fun/calm place in the sand tray. He created a recent trip to Florida with his family placing an airplane in the sand tray as well as trees and seashells. B and this APPN spent some time talking about the positive emotions of the calm place and getting to know all the things that B likes to do. He mentioned that he used to like soccer and baseball, but that he gets nervous on the field now. B was encouraged to create a container out of Legos that became a 4 × 4 box with no doors or windows and tightly closed in a pyramid fashion at the top, leaving no openings. B was instructed to think of all his mixed-up thoughts and put them in the container as the APPN opened the top of the pyramid structure. B leaned his head over and made a rushing water sound and emptied his mixed-up thoughts into the container. B was then asked if he liked a certain smell from an essential oil collection. B selected cinnamon, and as he focused on his fun/happy/ calm place, he was taught the butterfly hug (an EMDR self-soothing technique) as he inhaled the smell of cinnamon. B took deep breaths while holding his cupped hands in front of his face like he was drinking an invisible bowl of soup. He inhaled the bowl of soup and then blew the soup, cooling it off slowly, focusing on belly breathing. B was then given a stack of sticky notes and a zip lock bag to take home, and he and his parents were instructed to write down the things that happen through the week that make him have mixed-up thoughts. B asked if he could take a little treasure chest home with him to put his worries in so he could bring them back to the office next week. The session then ended as he skipped out of the room. Session 3: (Phases 3 to 7): B returned to the next session exclaiming how excited he was to bring his mixed-up feelings back to the office. B gave the APPN his smaller treasure box and he put them in his pyramid container. The APPN then continued the assessment phase. B was asked to share what home was like on one side of the sand tray and on the other side what school was like. B created the home environment by placing a play cell phone (mom) in the middle of the sand, a boy figure (self) with two guard robot men next to the boy, a little girl (sister) playing in a corner of the sand with My Little Pony figures, and a man figure (dad) in a separate corner up on a hill by himself laying down sleeping. All figures in the home environment were separated in different corners of the sand. When B was asked to share what school was like with the APPN, B placed a little boy (self) in the middle of the sand with snakes all around him, three little snakes (his teacher, the principal, and his school therapist), and one large snake (not designated by B as any particular person) draped across the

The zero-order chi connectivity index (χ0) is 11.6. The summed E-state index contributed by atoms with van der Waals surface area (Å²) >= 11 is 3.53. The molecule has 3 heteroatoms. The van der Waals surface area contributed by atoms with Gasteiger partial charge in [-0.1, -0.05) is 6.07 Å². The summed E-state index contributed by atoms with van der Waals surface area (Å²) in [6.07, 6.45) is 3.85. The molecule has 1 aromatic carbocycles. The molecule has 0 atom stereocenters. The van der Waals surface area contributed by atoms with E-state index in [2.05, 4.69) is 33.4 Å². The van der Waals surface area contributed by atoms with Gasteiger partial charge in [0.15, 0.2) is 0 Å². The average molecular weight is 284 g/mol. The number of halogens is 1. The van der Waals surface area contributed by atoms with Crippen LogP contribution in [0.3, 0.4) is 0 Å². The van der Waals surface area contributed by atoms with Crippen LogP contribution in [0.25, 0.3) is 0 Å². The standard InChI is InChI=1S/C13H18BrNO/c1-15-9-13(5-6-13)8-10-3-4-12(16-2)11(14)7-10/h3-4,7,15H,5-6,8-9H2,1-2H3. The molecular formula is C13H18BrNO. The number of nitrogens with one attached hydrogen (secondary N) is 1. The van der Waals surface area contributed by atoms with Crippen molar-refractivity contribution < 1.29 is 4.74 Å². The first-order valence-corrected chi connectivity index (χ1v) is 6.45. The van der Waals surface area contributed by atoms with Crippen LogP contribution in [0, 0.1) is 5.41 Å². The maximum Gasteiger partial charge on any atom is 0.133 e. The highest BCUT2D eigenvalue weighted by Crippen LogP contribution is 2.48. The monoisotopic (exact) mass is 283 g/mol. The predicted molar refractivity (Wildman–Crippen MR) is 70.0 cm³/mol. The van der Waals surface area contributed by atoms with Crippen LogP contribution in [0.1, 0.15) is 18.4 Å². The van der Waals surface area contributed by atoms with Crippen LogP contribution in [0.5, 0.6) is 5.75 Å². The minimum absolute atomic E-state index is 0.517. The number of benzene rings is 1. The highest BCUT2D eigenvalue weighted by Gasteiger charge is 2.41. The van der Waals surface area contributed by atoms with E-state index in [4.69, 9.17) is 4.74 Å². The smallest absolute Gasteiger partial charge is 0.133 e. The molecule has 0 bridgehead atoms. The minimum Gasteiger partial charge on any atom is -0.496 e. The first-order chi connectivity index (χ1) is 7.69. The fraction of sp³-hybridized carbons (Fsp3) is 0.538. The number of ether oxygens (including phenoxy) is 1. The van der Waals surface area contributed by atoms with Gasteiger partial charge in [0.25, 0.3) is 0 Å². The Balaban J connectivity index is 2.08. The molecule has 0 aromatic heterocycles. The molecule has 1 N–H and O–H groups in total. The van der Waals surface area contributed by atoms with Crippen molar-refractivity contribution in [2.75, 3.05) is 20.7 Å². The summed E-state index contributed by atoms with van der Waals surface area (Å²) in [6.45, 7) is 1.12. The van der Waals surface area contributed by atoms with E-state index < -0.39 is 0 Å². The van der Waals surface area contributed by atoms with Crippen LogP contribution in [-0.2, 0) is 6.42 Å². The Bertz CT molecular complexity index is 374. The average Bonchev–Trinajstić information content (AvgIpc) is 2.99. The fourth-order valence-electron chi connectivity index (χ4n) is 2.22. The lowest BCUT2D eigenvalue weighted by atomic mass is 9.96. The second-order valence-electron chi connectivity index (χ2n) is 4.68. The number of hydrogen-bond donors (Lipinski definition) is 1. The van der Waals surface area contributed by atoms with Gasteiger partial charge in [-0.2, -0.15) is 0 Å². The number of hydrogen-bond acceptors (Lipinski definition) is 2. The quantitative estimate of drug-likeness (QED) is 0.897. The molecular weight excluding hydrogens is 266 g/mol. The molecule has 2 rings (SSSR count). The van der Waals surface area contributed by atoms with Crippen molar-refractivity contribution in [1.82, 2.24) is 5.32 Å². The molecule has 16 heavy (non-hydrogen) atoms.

sand tray. B was introduced to a BLS handheld tapping (buzzing) device and orientated to how it worked. B was excited to use the buzzies with one in each sock and stated they “feel good buzzing in my feet.” B was asked to label the emotion in both sides of the sand tray. B stated “lonely” in his home environment, and “nervous” in the school environment. B was then asked what he believed about himself when he feels nervous; for example, “if he was wearing a T shirt that said something about himself when he felt nervous, what would it say?” B stated that, “It would say I am not safe.” B was then asked how he would like to think about himself. He stated: “I am safe,” which he rated as a 2/7 VOC. B was then asked to rate how much that bothered him from 0 to 10. B stated that he felt it big with his arms wide open as a 10 and that the feeling lived in his belly. B verbalized who each object stood for on each side of the sand tray without being asked. He then placed the buzzies in his sneakers as he focused his attention on his school environment with the buzzing left, then right (BLS). In between each set, B was asked to take a deep breath and let go of the feeling as well as rate the thought of feeling unsafe from 0 to 10. After 10 to 12 sets of BLS, B rated his level of unsafe to be a 0 and proceeded to remove the snakes from the school side of the sand tray, leaving only the boy by himself in the sand tray. B then moved onto playing with a truck in the office. B’s focus was then redirected to his happy/fun/calm place with three to four slow sets of BLS. At the end of the session, the APPN removed the top Lego of the container to allow for B to let the negative thoughts, images, and feelings in the container. He walked outside to the hammock and his mom was asked to swing him in the hammock slowly as he closed his eyes and imagined his happy/fun/calm place. He left again with his treasure chest and holding his mom’s hand. Session 4: (Phases 3 to 7): Continuation of reprocessing: B arrived at the next session with the treasure chest as he emptied it into the bigger Lego container in the office, all by himself this time. B and the APPN discussed the week and how things were at school. B informed his APPN that he is afraid when he is on the playground at school. B stated that he again “was unsafe” and it was a big 10 feeling in his belly. The APPN asked B to use the sand tray to show the playground. B placed a boy in the middle of the sand tray with 10 to 12 army figures all around the boy with guns facing him. He then placed the big snake (the same one he used during the last session) in the middle of the sand tray. He asked for the buzzies to put in his sneakers again. The APPN handed the buzzies to him, letting him know